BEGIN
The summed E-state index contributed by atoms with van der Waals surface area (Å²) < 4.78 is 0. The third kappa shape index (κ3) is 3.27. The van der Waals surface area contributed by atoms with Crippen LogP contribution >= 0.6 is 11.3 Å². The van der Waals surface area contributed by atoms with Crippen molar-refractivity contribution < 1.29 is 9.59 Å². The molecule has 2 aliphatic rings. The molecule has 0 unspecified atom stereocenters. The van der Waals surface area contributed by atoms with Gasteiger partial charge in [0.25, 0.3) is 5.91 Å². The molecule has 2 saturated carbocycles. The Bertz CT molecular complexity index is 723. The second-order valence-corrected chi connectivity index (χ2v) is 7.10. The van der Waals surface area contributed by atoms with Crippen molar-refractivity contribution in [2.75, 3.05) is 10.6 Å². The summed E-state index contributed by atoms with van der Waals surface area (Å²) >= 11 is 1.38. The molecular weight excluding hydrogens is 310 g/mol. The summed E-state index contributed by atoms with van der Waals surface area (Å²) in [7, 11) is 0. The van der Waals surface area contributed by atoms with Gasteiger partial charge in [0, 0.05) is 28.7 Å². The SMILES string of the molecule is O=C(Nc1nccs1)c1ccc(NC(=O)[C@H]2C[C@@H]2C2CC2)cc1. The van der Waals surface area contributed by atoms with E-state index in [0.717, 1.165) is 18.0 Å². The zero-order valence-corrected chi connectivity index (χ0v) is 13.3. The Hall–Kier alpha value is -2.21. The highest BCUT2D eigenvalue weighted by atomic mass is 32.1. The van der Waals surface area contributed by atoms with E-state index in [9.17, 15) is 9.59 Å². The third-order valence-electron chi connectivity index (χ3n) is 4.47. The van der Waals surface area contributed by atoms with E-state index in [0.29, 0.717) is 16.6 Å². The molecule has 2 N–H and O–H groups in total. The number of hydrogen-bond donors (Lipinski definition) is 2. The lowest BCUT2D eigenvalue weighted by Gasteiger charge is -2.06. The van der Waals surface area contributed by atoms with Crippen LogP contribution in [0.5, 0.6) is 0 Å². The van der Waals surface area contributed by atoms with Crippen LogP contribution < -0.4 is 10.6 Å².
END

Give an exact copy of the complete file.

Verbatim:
The summed E-state index contributed by atoms with van der Waals surface area (Å²) < 4.78 is 0. The third kappa shape index (κ3) is 3.27. The van der Waals surface area contributed by atoms with Crippen LogP contribution >= 0.6 is 11.3 Å². The van der Waals surface area contributed by atoms with Crippen molar-refractivity contribution < 1.29 is 9.59 Å². The molecule has 2 aliphatic rings. The molecule has 0 unspecified atom stereocenters. The van der Waals surface area contributed by atoms with Gasteiger partial charge in [0.25, 0.3) is 5.91 Å². The molecule has 2 saturated carbocycles. The Bertz CT molecular complexity index is 723. The second-order valence-corrected chi connectivity index (χ2v) is 7.10. The van der Waals surface area contributed by atoms with Crippen molar-refractivity contribution in [2.75, 3.05) is 10.6 Å². The summed E-state index contributed by atoms with van der Waals surface area (Å²) >= 11 is 1.38. The molecular weight excluding hydrogens is 310 g/mol. The summed E-state index contributed by atoms with van der Waals surface area (Å²) in [7, 11) is 0. The van der Waals surface area contributed by atoms with Gasteiger partial charge in [0, 0.05) is 28.7 Å². The SMILES string of the molecule is O=C(Nc1nccs1)c1ccc(NC(=O)[C@H]2C[C@@H]2C2CC2)cc1. The van der Waals surface area contributed by atoms with E-state index in [0.717, 1.165) is 18.0 Å². The zero-order valence-corrected chi connectivity index (χ0v) is 13.3. The Hall–Kier alpha value is -2.21. The highest BCUT2D eigenvalue weighted by atomic mass is 32.1. The van der Waals surface area contributed by atoms with E-state index in [9.17, 15) is 9.59 Å². The third-order valence-electron chi connectivity index (χ3n) is 4.47. The van der Waals surface area contributed by atoms with E-state index in [0.29, 0.717) is 16.6 Å². The molecule has 2 N–H and O–H groups in total. The number of hydrogen-bond donors (Lipinski definition) is 2. The lowest BCUT2D eigenvalue weighted by Gasteiger charge is -2.06. The van der Waals surface area contributed by atoms with Crippen LogP contribution in [0.5, 0.6) is 0 Å². The van der Waals surface area contributed by atoms with Crippen LogP contribution < -0.4 is 10.6 Å².